The Story of Prof. Research Discovery. Lee R. Berger
Prof. Lee R. Berger is an American-born paleoanthropologist who currently resides in South Africa. He was born on December 22, 1965. He is also active in various activities and documentaries made by the National Geographic Explorer. As a paleoanthropological scientist, Berger has a great service. This is because he has found many historical fossils that can explain life in the past. In addition, some of these fossils were found with their own stories. The following are some of the findings by Prof. Lee R. Berger during his research period
One of the places that became the focus of research by Prof. Lee R. Berger is the Malapa Cave or also known as the Malapa Cave. This cave is located in South Africa, exactly 15 km to the northeast. One of the interesting things about this place is the discovery of ancient human fossils that are very similar to today’s humans. Thus, this place is also known as The Cradle of Humankind World Heritage in South Africa. Berger was one of the people who led the Malapa Caves expedition for the first time. During his research in the Malapa Caves, Berger has found more than 100 fossil parts. Some of these fossils can be grouped into several parts such as the framework (part of the human skeleton), bones found around the Malapa cave, and 220 bone parts from Australopithecus Sediba. In this Malapa cave, Berger’s team also found several other types of fossils, namely Malapa Homini 1 or MH-1 and Malapa Homini 2 or MH-2. Malapa Homini 1 is a holotype fossil. While Malapa Homini 2 is a paratype fossil that has an adult female sex.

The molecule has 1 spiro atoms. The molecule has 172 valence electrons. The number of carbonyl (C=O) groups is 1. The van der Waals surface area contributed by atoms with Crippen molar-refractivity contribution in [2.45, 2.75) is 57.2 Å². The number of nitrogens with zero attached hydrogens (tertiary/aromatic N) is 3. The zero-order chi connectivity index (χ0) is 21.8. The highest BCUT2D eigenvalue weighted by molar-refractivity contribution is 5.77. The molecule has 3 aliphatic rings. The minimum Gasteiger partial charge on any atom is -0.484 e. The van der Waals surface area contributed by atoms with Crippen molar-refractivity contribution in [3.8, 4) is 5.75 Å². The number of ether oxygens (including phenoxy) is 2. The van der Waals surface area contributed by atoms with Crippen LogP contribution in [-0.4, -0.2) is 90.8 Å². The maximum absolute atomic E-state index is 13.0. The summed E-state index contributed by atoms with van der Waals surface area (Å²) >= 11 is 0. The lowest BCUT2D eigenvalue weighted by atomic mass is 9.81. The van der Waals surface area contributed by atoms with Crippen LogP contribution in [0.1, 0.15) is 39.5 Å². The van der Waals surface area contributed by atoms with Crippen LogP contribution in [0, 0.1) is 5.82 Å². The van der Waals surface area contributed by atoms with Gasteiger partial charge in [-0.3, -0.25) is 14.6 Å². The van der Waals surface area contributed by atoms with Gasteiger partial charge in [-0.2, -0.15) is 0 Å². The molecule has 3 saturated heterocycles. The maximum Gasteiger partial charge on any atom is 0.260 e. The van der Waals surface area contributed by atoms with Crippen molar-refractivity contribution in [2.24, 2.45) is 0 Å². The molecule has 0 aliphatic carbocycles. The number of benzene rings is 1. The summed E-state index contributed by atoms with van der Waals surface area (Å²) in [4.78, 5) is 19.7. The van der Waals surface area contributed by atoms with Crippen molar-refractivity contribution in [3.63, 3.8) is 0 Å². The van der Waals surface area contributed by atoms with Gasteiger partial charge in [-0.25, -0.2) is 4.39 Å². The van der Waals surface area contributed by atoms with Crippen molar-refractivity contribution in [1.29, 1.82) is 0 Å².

In addition to the expedition in the Malapa Cave, Berger continued his research in another place known as the Rising Star Cave System. This place is one of those hidden places that was never known before. Berger began research at this site on September 13, 2013 with two cave explorers Rick Hunter and Steven Tucker. At first, Berger had difficulty when going to do research because he could not access parts of the cave. So, he invited other researchers to carry out excavations in the cave room in November 2013. As a result, as many as 1550 fossils were found from the cave. The fossils were then exhibited in a workshop held in 2014 with the collaboration of other researchers. Until 2015, the fossil he found was given the name Homo Nalendi, a new species of hominin.
Berger is one of the researchers who actively publish his research. Thus, some of his research results have been named the Top 100 Science Stories of the Year by Discover Magazine. In addition, Prof. Lee R Burger also received various awards such as the National Press Photographers Association Humanitarian Award Winner in 1987. He also received an award from the Academy of Achievement, namely the Golden Plate Award. His awards continued in 1997 where he was awarded The First National Geographic Society Prize for Research and Exploration by the National Geographic Society in Washington D.C. For his success in making a number of important discoveries and services in documentaries, in 2016, the Times awarded Berger as one of the 100 most influential people in the world.